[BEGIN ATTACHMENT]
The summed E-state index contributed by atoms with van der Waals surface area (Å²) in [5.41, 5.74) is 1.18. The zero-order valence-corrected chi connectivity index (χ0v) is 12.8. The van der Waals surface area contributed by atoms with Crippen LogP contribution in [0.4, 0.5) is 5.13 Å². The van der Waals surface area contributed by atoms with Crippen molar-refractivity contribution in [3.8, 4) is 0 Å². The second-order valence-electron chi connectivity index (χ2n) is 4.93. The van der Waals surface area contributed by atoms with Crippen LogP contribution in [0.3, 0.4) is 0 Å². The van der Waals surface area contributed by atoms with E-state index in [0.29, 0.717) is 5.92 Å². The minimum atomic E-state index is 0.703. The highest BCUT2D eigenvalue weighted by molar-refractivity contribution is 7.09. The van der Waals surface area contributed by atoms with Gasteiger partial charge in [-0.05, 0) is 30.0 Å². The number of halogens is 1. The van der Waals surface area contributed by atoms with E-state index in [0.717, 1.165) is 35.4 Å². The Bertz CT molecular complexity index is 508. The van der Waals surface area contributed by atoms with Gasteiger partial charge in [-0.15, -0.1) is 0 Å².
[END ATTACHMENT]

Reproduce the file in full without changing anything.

The summed E-state index contributed by atoms with van der Waals surface area (Å²) in [5.41, 5.74) is 1.18. The zero-order valence-corrected chi connectivity index (χ0v) is 12.8. The van der Waals surface area contributed by atoms with Crippen LogP contribution in [0.4, 0.5) is 5.13 Å². The van der Waals surface area contributed by atoms with Crippen molar-refractivity contribution in [3.8, 4) is 0 Å². The second-order valence-electron chi connectivity index (χ2n) is 4.93. The van der Waals surface area contributed by atoms with Crippen LogP contribution in [0.3, 0.4) is 0 Å². The van der Waals surface area contributed by atoms with E-state index in [0.29, 0.717) is 5.92 Å². The minimum atomic E-state index is 0.703. The highest BCUT2D eigenvalue weighted by molar-refractivity contribution is 7.09. The van der Waals surface area contributed by atoms with Gasteiger partial charge in [-0.05, 0) is 30.0 Å². The number of halogens is 1. The van der Waals surface area contributed by atoms with E-state index in [0.717, 1.165) is 35.4 Å². The Bertz CT molecular complexity index is 508. The van der Waals surface area contributed by atoms with Gasteiger partial charge in [-0.15, -0.1) is 0 Å².